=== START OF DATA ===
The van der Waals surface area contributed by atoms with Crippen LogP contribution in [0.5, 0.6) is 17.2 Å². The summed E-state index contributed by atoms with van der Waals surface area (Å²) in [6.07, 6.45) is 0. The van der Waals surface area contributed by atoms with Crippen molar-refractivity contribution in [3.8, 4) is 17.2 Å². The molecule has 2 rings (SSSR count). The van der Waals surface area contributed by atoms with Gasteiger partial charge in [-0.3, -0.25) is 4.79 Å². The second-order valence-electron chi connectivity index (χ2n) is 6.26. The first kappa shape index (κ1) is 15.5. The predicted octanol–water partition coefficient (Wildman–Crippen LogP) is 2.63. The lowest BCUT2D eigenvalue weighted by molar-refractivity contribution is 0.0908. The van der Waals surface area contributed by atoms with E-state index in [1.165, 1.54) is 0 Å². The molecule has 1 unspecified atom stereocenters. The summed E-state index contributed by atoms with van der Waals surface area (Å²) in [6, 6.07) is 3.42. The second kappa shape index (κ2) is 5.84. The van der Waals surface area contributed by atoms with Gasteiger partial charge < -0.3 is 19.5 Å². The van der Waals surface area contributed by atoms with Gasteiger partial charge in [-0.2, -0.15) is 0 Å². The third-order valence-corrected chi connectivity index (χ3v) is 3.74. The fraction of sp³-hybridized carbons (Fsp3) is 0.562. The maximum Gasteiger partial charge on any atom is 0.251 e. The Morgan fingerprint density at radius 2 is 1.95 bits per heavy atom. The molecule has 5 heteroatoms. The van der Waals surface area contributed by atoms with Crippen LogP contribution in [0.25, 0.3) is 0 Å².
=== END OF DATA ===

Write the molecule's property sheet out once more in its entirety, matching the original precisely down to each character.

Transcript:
The van der Waals surface area contributed by atoms with Crippen LogP contribution in [0.5, 0.6) is 17.2 Å². The summed E-state index contributed by atoms with van der Waals surface area (Å²) in [6.07, 6.45) is 0. The van der Waals surface area contributed by atoms with Crippen molar-refractivity contribution in [3.8, 4) is 17.2 Å². The molecule has 2 rings (SSSR count). The van der Waals surface area contributed by atoms with Gasteiger partial charge in [-0.3, -0.25) is 4.79 Å². The second-order valence-electron chi connectivity index (χ2n) is 6.26. The first kappa shape index (κ1) is 15.5. The predicted octanol–water partition coefficient (Wildman–Crippen LogP) is 2.63. The lowest BCUT2D eigenvalue weighted by molar-refractivity contribution is 0.0908. The van der Waals surface area contributed by atoms with E-state index in [1.165, 1.54) is 0 Å². The molecule has 1 unspecified atom stereocenters. The summed E-state index contributed by atoms with van der Waals surface area (Å²) in [6, 6.07) is 3.42. The second kappa shape index (κ2) is 5.84. The van der Waals surface area contributed by atoms with Gasteiger partial charge < -0.3 is 19.5 Å². The van der Waals surface area contributed by atoms with Gasteiger partial charge in [-0.2, -0.15) is 0 Å². The third-order valence-corrected chi connectivity index (χ3v) is 3.74. The fraction of sp³-hybridized carbons (Fsp3) is 0.562. The maximum Gasteiger partial charge on any atom is 0.251 e. The Morgan fingerprint density at radius 2 is 1.95 bits per heavy atom. The molecule has 5 heteroatoms. The van der Waals surface area contributed by atoms with Crippen LogP contribution in [0.25, 0.3) is 0 Å².